Firearms training: Mastering the basics
When you practice, you need to do it in a combat fashion with a combat mindset
When it comes to teaching shooting, I can never say enough about the importance of the basics. Problem is, it is incredibly hard to sell training when you have the word “basic” in the course title? Let me try to sell you some basics.
Think of how many times you have heard coaches say, “Looks like it is back to the basics for us!” on the news after a major loss (it could be any sport but, it’s always after a major and unexpected loss). That statement makes me think that the basics are pretty important. As a law enforcement officer, if you suffer a major loss, you may never get a chance to get back to the basics. So hit them hard now!
Glued to Cardboard, Stapled to a Stick
Trainers are always talking about visualization, how important it is and how it can influence performance. When we practice, for the most part we are target shooting. This means we are shooting in our time and not in the target’s time. If you cannot get the hits you want in a controlled environment — against a piece of paper glued to cardboard stapled to a stick — how do you expect to perform when things go south and that cardboard starts evading and shooting back at you?
Have you ever heard an instructor say, “Spread your shots out!”
I know for a fact that under stress and at speed, my shots spread out just fine all by themselves. Laughable, but we’ll save that idea for another time.
When you practice you need to do it in a combat fashion with a combat mindset. Meaning no matter how slow you shoot or move you need to do it purposefully, like your life depends on it. Because it does! Practice in such a fashion that you are not only training your muscles and neurological pathways but also your brain. If you are shooting single shot drills from the holster, don’t target shoot; combat shoot. If your gunfight starts with you knowing there is a deadly threat in front of you and you have your hand on your gun with the retention device defeated, that’s a good day. However, chances are you won’t be ready no matter how hard you try to be aware. There will always be some level of surprise. We can minimize this by training the hard way in order to fight easy.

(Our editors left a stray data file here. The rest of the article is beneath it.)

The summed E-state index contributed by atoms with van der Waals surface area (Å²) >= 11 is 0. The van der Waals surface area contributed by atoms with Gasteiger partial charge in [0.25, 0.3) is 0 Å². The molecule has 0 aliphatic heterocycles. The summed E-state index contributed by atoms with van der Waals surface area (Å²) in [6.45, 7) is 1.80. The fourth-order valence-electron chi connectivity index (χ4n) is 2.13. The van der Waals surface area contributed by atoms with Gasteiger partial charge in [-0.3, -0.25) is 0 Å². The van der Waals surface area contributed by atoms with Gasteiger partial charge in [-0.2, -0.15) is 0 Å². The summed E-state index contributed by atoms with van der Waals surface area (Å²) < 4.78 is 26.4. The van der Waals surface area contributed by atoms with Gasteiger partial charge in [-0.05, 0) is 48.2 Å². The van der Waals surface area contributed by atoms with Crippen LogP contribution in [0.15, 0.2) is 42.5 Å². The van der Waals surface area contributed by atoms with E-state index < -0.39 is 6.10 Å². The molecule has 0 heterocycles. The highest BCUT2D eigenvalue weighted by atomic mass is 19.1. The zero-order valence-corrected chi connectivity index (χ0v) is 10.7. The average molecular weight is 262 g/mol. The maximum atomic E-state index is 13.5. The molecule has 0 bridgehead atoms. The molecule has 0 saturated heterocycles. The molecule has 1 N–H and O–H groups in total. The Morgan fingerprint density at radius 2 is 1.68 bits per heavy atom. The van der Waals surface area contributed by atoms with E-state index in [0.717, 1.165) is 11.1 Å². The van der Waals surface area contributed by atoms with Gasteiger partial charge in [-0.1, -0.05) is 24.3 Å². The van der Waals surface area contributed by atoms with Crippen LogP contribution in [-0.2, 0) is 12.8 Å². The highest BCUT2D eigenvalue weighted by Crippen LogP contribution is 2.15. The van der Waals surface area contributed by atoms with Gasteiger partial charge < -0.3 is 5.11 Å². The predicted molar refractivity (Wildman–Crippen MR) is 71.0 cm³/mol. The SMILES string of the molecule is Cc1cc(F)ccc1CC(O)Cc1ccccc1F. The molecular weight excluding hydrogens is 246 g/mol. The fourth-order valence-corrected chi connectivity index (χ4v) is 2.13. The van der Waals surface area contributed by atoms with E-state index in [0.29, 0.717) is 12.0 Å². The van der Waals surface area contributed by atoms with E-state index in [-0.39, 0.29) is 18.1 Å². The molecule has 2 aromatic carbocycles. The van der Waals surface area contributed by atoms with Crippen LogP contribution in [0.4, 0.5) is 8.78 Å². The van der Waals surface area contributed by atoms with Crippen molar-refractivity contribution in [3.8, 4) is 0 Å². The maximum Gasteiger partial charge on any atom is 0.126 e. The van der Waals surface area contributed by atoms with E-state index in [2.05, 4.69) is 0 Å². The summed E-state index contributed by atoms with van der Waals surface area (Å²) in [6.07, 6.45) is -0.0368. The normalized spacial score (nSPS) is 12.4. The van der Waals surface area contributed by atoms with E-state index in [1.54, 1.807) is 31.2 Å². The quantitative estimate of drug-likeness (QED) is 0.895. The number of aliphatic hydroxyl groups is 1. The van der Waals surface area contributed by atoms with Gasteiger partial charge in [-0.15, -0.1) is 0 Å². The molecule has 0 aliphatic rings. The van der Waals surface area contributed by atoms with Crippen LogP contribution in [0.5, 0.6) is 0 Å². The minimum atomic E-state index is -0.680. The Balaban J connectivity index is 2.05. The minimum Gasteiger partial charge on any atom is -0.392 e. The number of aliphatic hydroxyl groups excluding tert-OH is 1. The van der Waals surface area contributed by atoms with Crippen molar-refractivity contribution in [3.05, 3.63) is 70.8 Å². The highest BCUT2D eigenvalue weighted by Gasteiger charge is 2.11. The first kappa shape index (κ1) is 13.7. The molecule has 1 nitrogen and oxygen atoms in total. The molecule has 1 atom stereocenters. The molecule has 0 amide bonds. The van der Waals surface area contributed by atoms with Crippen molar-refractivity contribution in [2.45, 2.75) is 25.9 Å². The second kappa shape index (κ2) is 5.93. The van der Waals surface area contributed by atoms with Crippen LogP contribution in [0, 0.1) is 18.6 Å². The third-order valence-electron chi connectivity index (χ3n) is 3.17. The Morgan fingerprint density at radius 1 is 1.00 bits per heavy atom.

How do we train in a combat fashion even though we are technically target shooting? We need to train with a combat mindset by using visualization coupled with the desire to build a solid motor program that we can rely upon under “tense, uncertain, or rapidly-evolving situations” (Graham v Connor). My friend and co-trainer, Kevin Davis says, “We strive for perfection and only settle at excellence.”
Take those single shot drills and think about these specific points.
1.) Draw the gun. Do it as fast as you can, as perfectly as you can. Do not simply take it out of the holster like you are standing in the locker room putting it away after your shift. Don’t start with your hand on the gun. Move to it with your hands in any position but a ready position. I would even avoid the interview position.
2.) Present to the target. NOW! Use a combat draw stroke that screams “FREEZE!” Don’t present in a bowling or porpoising fashion that merely suggests “Hey, you.”
3.) Get on the sights. Get sights, sight picture and trigger finger working as soon as reasonable. This isn’t Boy Scout camp. If you get some semblance of sight alignment, get the trigger finger working. Sights should interrupt your plane of vision on the way to the target.
4.) See what you need to see. Know what is an acceptable sight picture and alignment for the target and distance. Time issues will take care of themselves if you are shooting based on the two former. You should shoot as fast as you can accurately hit. Sometimes that means being willing to miss or fire a less than perfect shot in the pursuit of perfection. We should learn from our mistakes. (I should be a genius by now.)
5.) Manage recoil. Make the sights your mission so that you see them when you fire and can call your shot. Shoot every shot as if you were firing another and you need the sights to make the next shot. Resist the urge to come off the gun to see how you did. If you follow the sights you will know how you did without seeing the bullet holes.
6.) Follow through and recovery. Off the target and sights? Off the trigger. Breathe to reduce stress and expand vision. Bring the gun back in the same way it went out. Up and out to present. In and down on the way back. Like you are operating on rails. Back to the holster and secure. Do not relax until you are back in the holster. Stay tactical until the shooting is done, it isn’t over until you are secured in the holster.
7.) Draw. Shoot. Repeat. Build those skills.
As you read this there are bound to be things that are unclear to you, controversial to others or apparently remedial to some. This is how I train with all my weapon systems. Like my life depends on it. No do-overs. No excuses. Just solid motor programming of mind and body, for performance I can rely on when needed. I can guarantee performance from those I train as well as myself by incorporating this type of mindset and operation in training. Whether you are doing this for competition or for life you need to do more than just advanced training. You need to master your basics.
Those who can, do.
Those who understand, teach.
Recommended for you
Join the discussion
PoliceOne top 5
- DC officers cannot record inauguration demonstrators
- Pa. cop sues Wal-Mart over termination for carrying gun on duty
- Slain Fla. officer's cuffs used to arrest suspect
- Pa. troopers union criticizes plan to scrap lie-detector tests for recruits
- Details emerge in shooting of Ariz. trooper by driver he sought to help